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Search Results: 1 - 10 of 8324 matches for " Hans Binder "
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"Hook"-calibration of GeneChip-microarrays: Theory and algorithm
Hans Binder, Stephan Preibisch
Algorithms for Molecular Biology , 2008, DOI: 10.1186/1748-7188-3-12
Abstract: We present the so-called hook-calibration method which co-processes the log-difference (delta) and -sum (sigma) of the perfect match (PM) and mismatch (MM) probe-intensities. The MM probes are utilized as an internal reference which is subjected to the same hybridization law as the PM, however with modified characteristics. After sequence-specific affinity correction the method fits the Langmuir-adsorption model to the smoothed delta-versus-sigma plot. The geometrical dimensions of this so-called hook-curve characterize the particular hybridization in terms of simple geometric parameters which provide information about the mean non-specific background intensity, the saturation value, the mean PM/MM-sensitivity gain and the fraction of absent probes. This graphical summary spans a metrics system for expression estimates in natural units such as the mean binding constants and the occupancy of the probe spots. The method is single-chip based, i.e. it separately uses the intensities for each selected chip.The hook-method corrects the raw intensities for the non-specific background hybridization in a sequence-specific manner, for the potential saturation of the probe-spots with bound transcripts and for the sequence-specific binding of specific transcripts. The obtained chip characteristics in combination with the sensitivity corrected probe-intensity values provide expression estimates scaled in natural units which are given by the binding constants of the particular hybridization.The basic mechanism underlying the functioning of DNA microarrays is that of hybridization. Hybridization is defined as the binding between complementary single-stranded nucleic acids. In the case of microarrays one strand is anchored at the surface and the second one is dissolved in solution, referred to as probe and target, respectively. The experimental technique of detecting hybridized probes relies on the fluorescence intensity measurement to infer the transcript abundance specific for a
Estimating RNA-quality using GeneChip microarrays
Mario Fasold, Hans Binder
BMC Genomics , 2012, DOI: 10.1186/1471-2164-13-186
Abstract: Microarray intensity data contains information to estimate the RNA quality of the sample. We here study the interplay of the characteristics of RNA surface hybridization with the effects of partly truncated transcripts on probe intensity. The 3′/5′ intensity gradient, the basis of microarray RNA quality measures, is shown to depend on the degree of competitive binding of specific and of non-specific targets to a particular probe, on the degree of saturation of the probes with bound transcripts and on the distance of the probe from the 3′-end of the transcript. Increasing degrees of non-specific hybridization or of saturation reduce the 3′/5′ intensity gradient and if not taken into account, this leads to biased results in common quality measures for GeneChip arrays such as affyslope or the control probe intensity ratio. We also found that short probe sets near the 3′-end of the transcripts are prone to non-specific hybridization presumable because of inaccurate positional assignment and the existence of transcript isoforms with variable 3′ UTRs. Poor RNA quality is associated with a decreased amount of RNA material hybridized on the array paralleled by a decreased total signal level. Additionally, it causes a gene-specific loss of signal due to the positional bias of transcript abundance which requires an individual, gene-specific correction. We propose a new RNA quality measure that considers the hybridization mode. Graphical characteristics are introduced allowing assessment of RNA quality of each single array (‘tongs plot’ and ‘degradation hook’). Furthermore, we suggest a method to correct for effects of RNA degradation on microarray intensities.The presented RNA degradation measure has best correlation with the independent RNA integrity measure RIN, and therefore presents itself as a valuable tool for quality control and even for the study of RNA degradation. When RNA degradation effects are detected in microarray experiments, a correction of the induced bias i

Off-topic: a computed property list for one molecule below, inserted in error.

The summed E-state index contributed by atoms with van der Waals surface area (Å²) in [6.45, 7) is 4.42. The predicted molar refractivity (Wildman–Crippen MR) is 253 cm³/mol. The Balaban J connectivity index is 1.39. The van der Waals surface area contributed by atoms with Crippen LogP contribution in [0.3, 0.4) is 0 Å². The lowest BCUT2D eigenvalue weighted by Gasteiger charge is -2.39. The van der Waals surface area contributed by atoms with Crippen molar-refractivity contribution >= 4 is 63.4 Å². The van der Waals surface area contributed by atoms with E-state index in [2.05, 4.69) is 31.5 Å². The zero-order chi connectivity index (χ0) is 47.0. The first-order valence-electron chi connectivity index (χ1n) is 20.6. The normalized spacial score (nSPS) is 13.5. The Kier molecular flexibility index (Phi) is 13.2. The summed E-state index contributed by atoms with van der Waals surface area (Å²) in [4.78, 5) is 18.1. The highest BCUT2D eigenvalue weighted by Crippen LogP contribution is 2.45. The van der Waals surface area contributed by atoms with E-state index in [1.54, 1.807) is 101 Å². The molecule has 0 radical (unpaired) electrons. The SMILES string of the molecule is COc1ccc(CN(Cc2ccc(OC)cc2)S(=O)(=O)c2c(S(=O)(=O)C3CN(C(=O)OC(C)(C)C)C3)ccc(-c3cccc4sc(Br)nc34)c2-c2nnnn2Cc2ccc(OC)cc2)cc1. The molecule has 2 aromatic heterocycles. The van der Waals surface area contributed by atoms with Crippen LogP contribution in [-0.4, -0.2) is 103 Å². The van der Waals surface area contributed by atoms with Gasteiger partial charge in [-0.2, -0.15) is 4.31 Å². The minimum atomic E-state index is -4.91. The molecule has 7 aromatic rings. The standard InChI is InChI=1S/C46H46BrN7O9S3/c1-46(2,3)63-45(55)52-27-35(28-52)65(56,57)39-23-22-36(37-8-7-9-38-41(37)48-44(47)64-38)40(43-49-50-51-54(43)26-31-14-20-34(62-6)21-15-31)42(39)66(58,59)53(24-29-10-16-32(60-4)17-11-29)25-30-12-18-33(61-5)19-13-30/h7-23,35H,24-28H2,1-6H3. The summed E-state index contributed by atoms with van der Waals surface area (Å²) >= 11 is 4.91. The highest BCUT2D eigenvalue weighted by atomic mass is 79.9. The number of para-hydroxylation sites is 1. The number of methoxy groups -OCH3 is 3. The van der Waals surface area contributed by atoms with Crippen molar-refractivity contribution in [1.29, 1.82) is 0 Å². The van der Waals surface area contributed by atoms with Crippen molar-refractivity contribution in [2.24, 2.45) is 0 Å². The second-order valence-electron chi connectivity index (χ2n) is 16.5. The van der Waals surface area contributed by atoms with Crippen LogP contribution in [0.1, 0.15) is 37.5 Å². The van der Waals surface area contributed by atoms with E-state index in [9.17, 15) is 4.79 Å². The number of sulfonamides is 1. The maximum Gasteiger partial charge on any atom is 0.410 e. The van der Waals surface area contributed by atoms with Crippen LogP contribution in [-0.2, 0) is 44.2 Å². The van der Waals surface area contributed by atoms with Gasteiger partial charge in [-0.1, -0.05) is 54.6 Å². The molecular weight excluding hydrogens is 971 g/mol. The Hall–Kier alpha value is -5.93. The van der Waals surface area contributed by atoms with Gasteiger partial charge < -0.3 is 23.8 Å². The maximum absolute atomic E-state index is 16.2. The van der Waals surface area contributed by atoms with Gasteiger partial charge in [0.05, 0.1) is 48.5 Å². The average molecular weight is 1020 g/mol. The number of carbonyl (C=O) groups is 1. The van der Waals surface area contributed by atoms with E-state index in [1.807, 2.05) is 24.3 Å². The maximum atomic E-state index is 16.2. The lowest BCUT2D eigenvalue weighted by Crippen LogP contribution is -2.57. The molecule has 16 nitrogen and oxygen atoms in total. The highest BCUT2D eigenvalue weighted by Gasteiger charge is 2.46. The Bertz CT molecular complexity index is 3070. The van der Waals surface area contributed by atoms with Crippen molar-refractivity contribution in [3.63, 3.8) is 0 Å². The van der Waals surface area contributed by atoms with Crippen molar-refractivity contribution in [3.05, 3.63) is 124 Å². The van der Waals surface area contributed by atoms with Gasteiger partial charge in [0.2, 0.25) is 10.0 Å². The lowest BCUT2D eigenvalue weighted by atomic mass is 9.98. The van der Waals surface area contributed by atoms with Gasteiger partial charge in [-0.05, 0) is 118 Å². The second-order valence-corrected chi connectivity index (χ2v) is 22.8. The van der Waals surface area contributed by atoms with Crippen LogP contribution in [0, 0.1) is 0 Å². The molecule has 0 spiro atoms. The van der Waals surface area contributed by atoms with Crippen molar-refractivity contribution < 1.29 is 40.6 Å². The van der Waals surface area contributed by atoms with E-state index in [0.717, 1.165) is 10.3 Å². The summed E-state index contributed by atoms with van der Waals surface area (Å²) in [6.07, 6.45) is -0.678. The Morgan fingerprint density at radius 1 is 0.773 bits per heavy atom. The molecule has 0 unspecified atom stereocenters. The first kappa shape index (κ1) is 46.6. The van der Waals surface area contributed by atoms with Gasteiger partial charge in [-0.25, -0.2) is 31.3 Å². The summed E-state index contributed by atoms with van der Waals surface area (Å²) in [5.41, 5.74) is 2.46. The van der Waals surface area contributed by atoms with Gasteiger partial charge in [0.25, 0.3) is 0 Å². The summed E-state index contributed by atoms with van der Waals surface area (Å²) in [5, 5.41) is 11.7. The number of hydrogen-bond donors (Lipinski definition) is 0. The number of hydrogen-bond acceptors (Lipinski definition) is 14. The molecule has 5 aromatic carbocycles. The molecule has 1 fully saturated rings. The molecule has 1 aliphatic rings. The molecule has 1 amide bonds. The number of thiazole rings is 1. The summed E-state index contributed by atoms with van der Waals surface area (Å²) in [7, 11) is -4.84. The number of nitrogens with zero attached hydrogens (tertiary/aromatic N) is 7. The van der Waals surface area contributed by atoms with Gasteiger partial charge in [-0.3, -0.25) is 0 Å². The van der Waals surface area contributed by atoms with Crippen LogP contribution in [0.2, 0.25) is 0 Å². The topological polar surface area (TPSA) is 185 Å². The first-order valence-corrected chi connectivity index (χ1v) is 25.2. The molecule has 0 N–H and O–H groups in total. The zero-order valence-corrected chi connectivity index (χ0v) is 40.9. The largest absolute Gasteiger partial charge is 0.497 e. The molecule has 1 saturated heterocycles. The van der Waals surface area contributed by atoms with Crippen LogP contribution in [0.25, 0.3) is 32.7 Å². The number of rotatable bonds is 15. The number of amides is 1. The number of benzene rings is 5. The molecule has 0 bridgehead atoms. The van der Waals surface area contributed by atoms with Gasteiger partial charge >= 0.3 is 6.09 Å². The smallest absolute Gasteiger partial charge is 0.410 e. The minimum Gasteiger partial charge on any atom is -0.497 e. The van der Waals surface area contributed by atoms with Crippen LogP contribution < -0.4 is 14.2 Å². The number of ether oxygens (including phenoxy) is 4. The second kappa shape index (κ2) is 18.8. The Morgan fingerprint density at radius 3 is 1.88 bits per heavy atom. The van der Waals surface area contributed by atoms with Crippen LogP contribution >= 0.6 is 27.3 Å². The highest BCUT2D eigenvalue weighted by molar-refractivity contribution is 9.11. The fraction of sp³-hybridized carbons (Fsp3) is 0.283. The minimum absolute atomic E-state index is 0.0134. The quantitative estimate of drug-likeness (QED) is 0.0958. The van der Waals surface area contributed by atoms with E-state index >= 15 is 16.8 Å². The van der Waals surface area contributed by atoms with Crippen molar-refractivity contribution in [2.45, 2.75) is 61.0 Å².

Specific and non specific hybridization of oligonucleotide probes on microarrays
Hans Binder,Stephan Preibisch
Quantitative Biology , 2004, DOI: 10.1529/biophysj.104.055343
Abstract: Gene expression analysis by means of microarrays is based on the sequence specific binding of mRNA to DNA oligonucleotide probes and its measurement using fluorescent labels. The binding of RNA fragments involving other sequences than the intended target is problematic because it adds a "chemical background" to the signal, which is not related to the expression degree of the target gene. The paper presents a molecular signature of specific and non specific hybridization with potential consequences for gene expression analysis. We analyzed the signal intensities of perfect match (PM) and mismatch (MM) probes of GeneChip microarrays to specify the effect of specific and non specific hybridization. We found that these events give rise to different relations between the PM and MM intensities as function of the middle base of the PMs, namely a triplet- (C>G=T>A>0) and a duplet-like (C=T>0>G=A) pattern of the PM-MM log-intensity difference upon binding of specific and non specific RNA fragments, respectively. The systematic behaviour of the intensity difference can be rationalized on the level of base pairings of DNA/RNA oligonucleotide duplexes in the middle of the probe sequence. Non-specific binding is characterized by the reversal of the central Watson Crick (WC) pairing for each PM/MM probe pair, whereas specific binding refers to the combination of a WC and a self complementary (SC) pairing in PM and MM probes, respectively. The intensity of complementary MM introduces a systematic source of variation which decreases the precision of expression measures based on the MM intensities.